20. Prone breast tumor imaging using vertical axis-of-rotation (VAOR) SPECT systems: An initial study

    SciTech Connect

    Wang, Huili; Scarfone, C.; Greer, K.L.; Coleman, R.E.

    1996-12-31

    We propose the use of a single photon emission computed tomography (SPECT) system equipped with multiple cameras revolving around a vertical axis-of-rotation (VAOR) to image tumors in a prone-dependent breast. This innovative breast imaging approach has the advantages of a small attenuation volume between breast lesions and gamma detector as well as a minimal radius-of-rotation compared to conventional (horizontal axis-of-rotation) breast SPECT. Small attenuation volume results in improved detected counts and minimal radius-of-rotation leads to increased collimator resolution. Because of no VAOR SPECT system currently available, we conducted our experiments on a conventional SPECT system using an isolated breast phantom to investigate the proposed VAOR breast SPECT. Our experimental setup simulated a VAOR SPECT study with a prone-dependent breast in the camera`s field-of-view. The results of our experiment indicate that VAOR breast SPECT with Trionix LESR parallel hole collimator is capable of detecting a breast lesion with a diameter of 10 mm and a lesion-to-background concentration ratio of 6 to 1. The results also demonstrate that VAOR breast SPECT provides improved lesion visualization over planar scintimammography and conventional breast SPECT.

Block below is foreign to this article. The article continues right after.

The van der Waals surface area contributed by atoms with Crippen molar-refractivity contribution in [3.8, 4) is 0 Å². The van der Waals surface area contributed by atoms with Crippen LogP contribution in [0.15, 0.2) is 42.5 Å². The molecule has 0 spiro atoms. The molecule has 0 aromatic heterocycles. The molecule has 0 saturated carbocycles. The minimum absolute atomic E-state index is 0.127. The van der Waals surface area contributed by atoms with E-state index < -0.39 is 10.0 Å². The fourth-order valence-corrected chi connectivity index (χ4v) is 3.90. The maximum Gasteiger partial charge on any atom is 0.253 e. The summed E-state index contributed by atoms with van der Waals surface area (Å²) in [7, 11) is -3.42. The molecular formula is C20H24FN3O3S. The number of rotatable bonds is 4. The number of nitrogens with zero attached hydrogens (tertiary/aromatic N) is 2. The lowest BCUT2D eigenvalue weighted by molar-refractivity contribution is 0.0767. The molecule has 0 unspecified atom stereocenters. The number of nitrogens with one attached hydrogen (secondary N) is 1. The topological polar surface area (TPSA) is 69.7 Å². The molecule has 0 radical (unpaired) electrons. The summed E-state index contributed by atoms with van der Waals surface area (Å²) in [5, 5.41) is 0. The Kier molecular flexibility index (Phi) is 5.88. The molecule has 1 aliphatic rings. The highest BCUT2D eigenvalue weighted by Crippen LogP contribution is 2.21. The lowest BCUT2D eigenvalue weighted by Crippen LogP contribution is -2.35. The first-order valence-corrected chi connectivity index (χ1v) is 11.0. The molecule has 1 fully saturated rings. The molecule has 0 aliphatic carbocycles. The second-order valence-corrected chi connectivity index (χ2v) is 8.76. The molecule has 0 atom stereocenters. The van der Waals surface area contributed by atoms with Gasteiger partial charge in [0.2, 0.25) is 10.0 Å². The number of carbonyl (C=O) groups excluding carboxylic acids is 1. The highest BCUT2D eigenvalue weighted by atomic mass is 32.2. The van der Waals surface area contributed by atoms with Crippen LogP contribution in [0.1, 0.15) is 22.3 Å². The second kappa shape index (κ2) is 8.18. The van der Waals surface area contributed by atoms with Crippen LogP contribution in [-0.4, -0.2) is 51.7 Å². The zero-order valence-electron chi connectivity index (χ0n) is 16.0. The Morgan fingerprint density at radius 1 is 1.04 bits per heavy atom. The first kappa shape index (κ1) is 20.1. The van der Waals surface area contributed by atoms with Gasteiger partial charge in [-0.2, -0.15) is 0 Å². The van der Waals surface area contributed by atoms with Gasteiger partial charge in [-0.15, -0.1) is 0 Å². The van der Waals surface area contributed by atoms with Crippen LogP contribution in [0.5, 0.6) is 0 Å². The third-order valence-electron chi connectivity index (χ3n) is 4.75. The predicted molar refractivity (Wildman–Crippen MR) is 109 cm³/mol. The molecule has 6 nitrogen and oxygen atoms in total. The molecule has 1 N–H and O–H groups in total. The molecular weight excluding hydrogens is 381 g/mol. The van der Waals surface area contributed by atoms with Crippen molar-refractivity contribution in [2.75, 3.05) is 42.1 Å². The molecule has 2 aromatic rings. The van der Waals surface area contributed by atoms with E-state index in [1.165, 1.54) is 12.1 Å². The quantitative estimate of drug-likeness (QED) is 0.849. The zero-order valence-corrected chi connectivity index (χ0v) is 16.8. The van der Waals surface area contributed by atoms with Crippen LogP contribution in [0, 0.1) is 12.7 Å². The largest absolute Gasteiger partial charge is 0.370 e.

1. SPECT imaging evaluation in movement disorders: far beyond visual assessment.

    PubMed

    Badiavas, Kosmas; Molyvda, Elisavet; Iakovou, Ioannis; Tsolaki, Magdalini; Psarrakos, Kyriakos; Karatzas, Nikolaos

    2011-04-01